French Tiny Toon Adventures theme
Submitted by Artur Luz


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On est p'tits et gentils, et un peu barjots aussi
Et l'heure enfin est arrivée d'envahir vos télé
On s'amuse on fait rire, la censeur on la fait fuir
Les Aventures des Tiny-Toons sont là pour vous ravir

Voici notre monde, c'est le pays Acmé
Pays qui doit sa renommée aux dessins animés
Le script est refusé, il va falloir tout changé
Les Aventures des Tiny-Toons vont commencer

Joyeux et dégourdis, c'est Babs et Buster Bunny
Montana est plein au as, Elmira nous agace
V'là Hamton et Plucky, Dizzy le loup abruti
P'tit Minet le chéri, et Gogo sans soucis

À Looniversité Acmé les toons 'ront diplômés
Et nos profs faisaient rire déjà des 1933 (mille neuf-cent trente-trois)
On est p'tits et gentils, et un peu barjots aussi
Les Tiny-Toons vous invitent vous et vos amis

La chanson est finie!


English translation by Ron "Keeper" O'Dell, with footnotes below:

We're young and friendly, and a little loony too (*)
And at last the time has come to invade your TV
We have fun, we make laughter; the censor we make flee
The Tiny Toon Adventures are here to delight you

Here is our world; it's the land of Acme
A land that owes its fame to animated drawings
The script is rejected; it must be completely changed
The Tiny Toon Adventures are about to start

Cheerful and smart, it's Babs and Buster Bunny
Montana is loaded; Elmyra irritates us (**)
Here's Hamton and Plucky; Dizzy the dazed wolf (***)
Little Pussy the darling, and Gogo with no cares

At Acme Looniversity, the toons will become certified
And our profs were making laughter already in 1933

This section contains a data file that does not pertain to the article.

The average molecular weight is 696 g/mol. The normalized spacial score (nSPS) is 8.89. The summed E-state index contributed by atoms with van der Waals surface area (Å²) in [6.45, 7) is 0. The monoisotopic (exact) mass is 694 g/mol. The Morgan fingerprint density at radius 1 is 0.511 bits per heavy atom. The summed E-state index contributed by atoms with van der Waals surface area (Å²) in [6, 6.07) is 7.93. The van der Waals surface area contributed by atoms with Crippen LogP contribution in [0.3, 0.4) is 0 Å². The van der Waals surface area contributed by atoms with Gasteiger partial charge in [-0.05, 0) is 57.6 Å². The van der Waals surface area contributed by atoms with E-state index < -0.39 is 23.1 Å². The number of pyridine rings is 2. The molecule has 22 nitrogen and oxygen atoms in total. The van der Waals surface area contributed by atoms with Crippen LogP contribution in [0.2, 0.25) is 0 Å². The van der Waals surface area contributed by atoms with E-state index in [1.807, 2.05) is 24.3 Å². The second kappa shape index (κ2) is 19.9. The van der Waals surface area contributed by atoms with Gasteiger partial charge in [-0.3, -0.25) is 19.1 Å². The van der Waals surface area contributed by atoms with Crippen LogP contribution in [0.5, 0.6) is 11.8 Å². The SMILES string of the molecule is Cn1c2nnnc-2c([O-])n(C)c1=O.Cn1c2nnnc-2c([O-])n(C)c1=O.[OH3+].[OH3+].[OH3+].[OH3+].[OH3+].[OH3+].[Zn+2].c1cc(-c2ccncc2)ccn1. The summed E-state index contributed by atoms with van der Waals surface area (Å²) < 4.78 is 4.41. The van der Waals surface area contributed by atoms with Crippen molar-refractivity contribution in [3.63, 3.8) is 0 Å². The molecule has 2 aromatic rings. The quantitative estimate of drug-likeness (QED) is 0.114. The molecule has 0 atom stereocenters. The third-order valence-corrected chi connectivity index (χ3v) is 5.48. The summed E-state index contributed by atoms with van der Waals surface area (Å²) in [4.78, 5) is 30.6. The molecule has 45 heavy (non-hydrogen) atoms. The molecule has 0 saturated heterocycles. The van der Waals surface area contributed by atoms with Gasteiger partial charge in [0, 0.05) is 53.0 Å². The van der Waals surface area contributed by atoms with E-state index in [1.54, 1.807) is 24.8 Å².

We're young and friendly, and a little loony too
The Tiny Toons invite you, you and your friends

The song is finished!

* -- "Barjot" actually is a surname, yet for some reason it can be used as a word to mean "loony". I'm not sure of the origin of this usage, though. I presume there was somebody famous with the name Barjot who did something bizarre. I have yet to find a French dictionary or translation device which includes the word, but certainly there are several web pages which use the word in this way, so it appears to be in the everyday vernacular.

** -- "Montana est plein au as" literally means "Montana is full of aces." It's obviously a reference to the card game poker. The expression (sometimes written out "plein les as") is as common in French as as "loaded" is in English, so that's what I chose for the translation.

*** -- Obviously, Dizzy isn't really a wolf, but I guess they either thought children in France wouldn't know what a Tasmanian Devil is, or didn't like using the word "Devil" or maybe just were confused, like the people in Brazil who did the original Animaniacs translation. Anyway, the word "abruti" on the face of it means "stupid" but it comes from a verb "to stun" so I chose "dazed" for the translation. "Baffled" might work too. If anyone fluent in French can come up with a more accurate choice, please let me know!



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